2. Diggs for information to get solutions

    Business Analysts are tenacious to find, illicit, document, and fix information for a solid solution for a problem or innovation. We are good at asking questions for clarification, we will admit when we don’t understand or don’t know, but with that admission we will educate, find, and ask again if need be. This is all done from a place of curiosity, wanting the people, project, and organization to succeed. We explore the possibilities of where it could be or what it could be. All along the way we keep documenting with content to ensure we have words, pictures, and prototypes to make better fact based decisions. Well on occasion a little leap of faith based on experience is needed to be worked in also. The question why comes up a lot, but in a curious manner. That is the best way to spot a good business analyst! How do they ask the question Why?

    3. Documents for review, clarity, and decision making

    Documentation, Documentation, Documentation……yes I know what you are thinking. Good Business Analysts make this documentation flexible, dynamic, and not set in stone. Every hour on a project or a team the information you need to make good decisions changes. Now with social we see this information changing every minute. You need a role that can absorb information and categorize and reproduce in a rapid fashion. Now think about all the disciplines operating on a social media team: interactive designers, creatives, lawyers, HR, marketing, advertising, technical architect, infrastructure architect, testers, project managers, customers, call center reps, PR, Communications, etc etc. Yes I take the approach the social media\social business team internal and external are one team (future post on social business, enterprise2.0, and social media is much larger and more dynamic than what I have seen at any company today). Think about all the information that is being created that needs to be curated and reproduced for decision making and impact analysis.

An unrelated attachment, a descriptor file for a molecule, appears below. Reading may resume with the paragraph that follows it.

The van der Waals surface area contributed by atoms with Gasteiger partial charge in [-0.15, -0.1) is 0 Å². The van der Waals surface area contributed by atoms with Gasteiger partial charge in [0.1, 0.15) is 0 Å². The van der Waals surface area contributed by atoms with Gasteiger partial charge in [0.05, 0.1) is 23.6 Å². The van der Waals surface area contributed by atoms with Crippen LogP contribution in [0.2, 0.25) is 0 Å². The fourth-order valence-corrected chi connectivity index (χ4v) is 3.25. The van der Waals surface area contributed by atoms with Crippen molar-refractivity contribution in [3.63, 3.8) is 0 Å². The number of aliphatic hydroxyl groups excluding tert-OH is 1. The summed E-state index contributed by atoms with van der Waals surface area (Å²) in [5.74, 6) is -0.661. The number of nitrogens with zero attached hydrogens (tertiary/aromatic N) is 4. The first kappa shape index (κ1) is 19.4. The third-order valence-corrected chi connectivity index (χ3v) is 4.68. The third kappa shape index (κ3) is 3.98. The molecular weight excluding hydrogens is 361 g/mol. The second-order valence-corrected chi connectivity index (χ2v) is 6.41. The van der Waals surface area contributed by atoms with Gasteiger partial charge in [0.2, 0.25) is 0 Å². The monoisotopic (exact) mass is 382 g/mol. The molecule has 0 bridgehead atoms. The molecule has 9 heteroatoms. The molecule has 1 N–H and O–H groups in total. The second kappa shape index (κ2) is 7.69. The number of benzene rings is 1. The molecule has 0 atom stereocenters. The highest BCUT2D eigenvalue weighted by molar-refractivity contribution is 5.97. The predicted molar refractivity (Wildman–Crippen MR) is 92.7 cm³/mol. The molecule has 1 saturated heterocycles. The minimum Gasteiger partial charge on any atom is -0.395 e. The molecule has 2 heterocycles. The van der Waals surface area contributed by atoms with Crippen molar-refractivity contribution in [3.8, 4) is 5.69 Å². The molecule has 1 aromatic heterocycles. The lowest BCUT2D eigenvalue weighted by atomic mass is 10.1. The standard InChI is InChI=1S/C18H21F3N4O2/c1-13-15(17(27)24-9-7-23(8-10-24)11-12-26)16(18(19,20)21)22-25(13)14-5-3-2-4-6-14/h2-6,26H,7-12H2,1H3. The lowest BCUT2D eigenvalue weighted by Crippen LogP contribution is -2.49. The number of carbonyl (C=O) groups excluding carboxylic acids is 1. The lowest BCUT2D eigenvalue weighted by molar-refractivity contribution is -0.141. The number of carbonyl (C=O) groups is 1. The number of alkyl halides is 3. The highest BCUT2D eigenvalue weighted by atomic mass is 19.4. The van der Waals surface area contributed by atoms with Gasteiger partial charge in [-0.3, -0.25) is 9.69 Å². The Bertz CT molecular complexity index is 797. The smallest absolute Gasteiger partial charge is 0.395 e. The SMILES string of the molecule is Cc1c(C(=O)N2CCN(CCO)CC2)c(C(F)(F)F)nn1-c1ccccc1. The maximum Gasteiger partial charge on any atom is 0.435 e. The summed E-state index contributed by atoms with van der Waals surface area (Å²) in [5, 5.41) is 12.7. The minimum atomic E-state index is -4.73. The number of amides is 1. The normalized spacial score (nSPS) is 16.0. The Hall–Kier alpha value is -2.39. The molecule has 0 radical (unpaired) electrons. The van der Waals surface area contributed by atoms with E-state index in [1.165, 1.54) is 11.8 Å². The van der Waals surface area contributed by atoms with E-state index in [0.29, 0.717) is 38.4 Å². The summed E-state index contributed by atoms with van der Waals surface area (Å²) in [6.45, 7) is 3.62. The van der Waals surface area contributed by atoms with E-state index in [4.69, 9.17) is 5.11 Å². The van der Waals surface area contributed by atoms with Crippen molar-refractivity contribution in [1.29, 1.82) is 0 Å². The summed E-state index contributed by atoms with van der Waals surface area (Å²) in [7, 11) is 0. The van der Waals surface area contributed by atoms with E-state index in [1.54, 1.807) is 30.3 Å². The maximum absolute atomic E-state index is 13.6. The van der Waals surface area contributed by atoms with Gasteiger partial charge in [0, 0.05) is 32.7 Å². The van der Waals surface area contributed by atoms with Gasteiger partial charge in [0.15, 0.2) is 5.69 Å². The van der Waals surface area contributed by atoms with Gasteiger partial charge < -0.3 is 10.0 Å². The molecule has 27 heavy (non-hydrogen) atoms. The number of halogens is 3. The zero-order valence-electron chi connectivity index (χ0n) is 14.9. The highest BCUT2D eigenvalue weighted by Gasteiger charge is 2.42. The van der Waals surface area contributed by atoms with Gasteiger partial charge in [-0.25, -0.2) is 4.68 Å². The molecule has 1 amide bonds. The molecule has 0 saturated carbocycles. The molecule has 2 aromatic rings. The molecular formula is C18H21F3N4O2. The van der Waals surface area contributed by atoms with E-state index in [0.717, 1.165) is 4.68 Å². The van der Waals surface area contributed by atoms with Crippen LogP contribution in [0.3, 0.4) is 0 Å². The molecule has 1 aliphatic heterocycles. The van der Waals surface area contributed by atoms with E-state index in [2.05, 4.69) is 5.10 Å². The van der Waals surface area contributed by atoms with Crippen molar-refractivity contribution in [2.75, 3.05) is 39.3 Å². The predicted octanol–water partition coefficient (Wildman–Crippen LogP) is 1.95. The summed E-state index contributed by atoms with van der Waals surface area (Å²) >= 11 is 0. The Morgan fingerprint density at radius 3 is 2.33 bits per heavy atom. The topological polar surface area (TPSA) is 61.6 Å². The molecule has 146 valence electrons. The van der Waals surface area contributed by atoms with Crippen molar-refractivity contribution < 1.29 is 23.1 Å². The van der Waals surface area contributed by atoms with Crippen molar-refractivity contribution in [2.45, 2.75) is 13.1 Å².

4. Presents information for diverse audiences

    Business Analysts are smack dab right in the middle of the ecosystem. Being that we have functioned within the Business culture and Technology cultures we have to take all the information above and synthesize this information for non-business people understand businesses and non-techie people understand the worlds of technology. With this skill set comes the ability to fashion a presentation around 1 screen or one process model or one requirements traceability diagram. Oh there is that word Requirements. Those silly little information snippets that cause most projects headaches and heartburn, if not gathered, managed, and traced to other forms of requirements to ensure connectability and workability of the solution or innovation. All your business, test, project, and technical information should plug into the requirements traceability hierarchy…..another blog post hey? Oh and the presentation does not mean powerpoint, most good Business Analysts want to present diagrams or working prototypes based on the requirement statements.

    Information Integration with a Social Business Analyst

    5. Talk business and tech languages and dialects

    Yes we speak that foreign language called “techie”, but we do speak a special dialect of “techie” called “biz techie”. Yes that is right we understand how technology makes businesses work and how businesses make technology work. I do believe this is probably most crucial part of being apart of the social media team. Majority of the execution of the social media\business plan and strategy will be done through technologies or technologies will be apart of most of the activities. Business Analysts can quickly and effectively put together the tools and processes necessary for social media execution and operationalization for long term success.

    The Social Business Analyst

    The Social Business Analyst

    So there you have it the blasphemic reasons why you need to really start looking at this role, skill, and people with the Business Analyst title to be apart of your social media\business team. Now a word of warning some folks are walking around with just the t-shirt that says they are a Business Analyst. It is a little like me wearing a professional baseball teams uniform and calling myself a professional baseball player.

    So what do you think sound advice or blasphemy? Need to hire or heresy? Leave a comment and let me know what you think!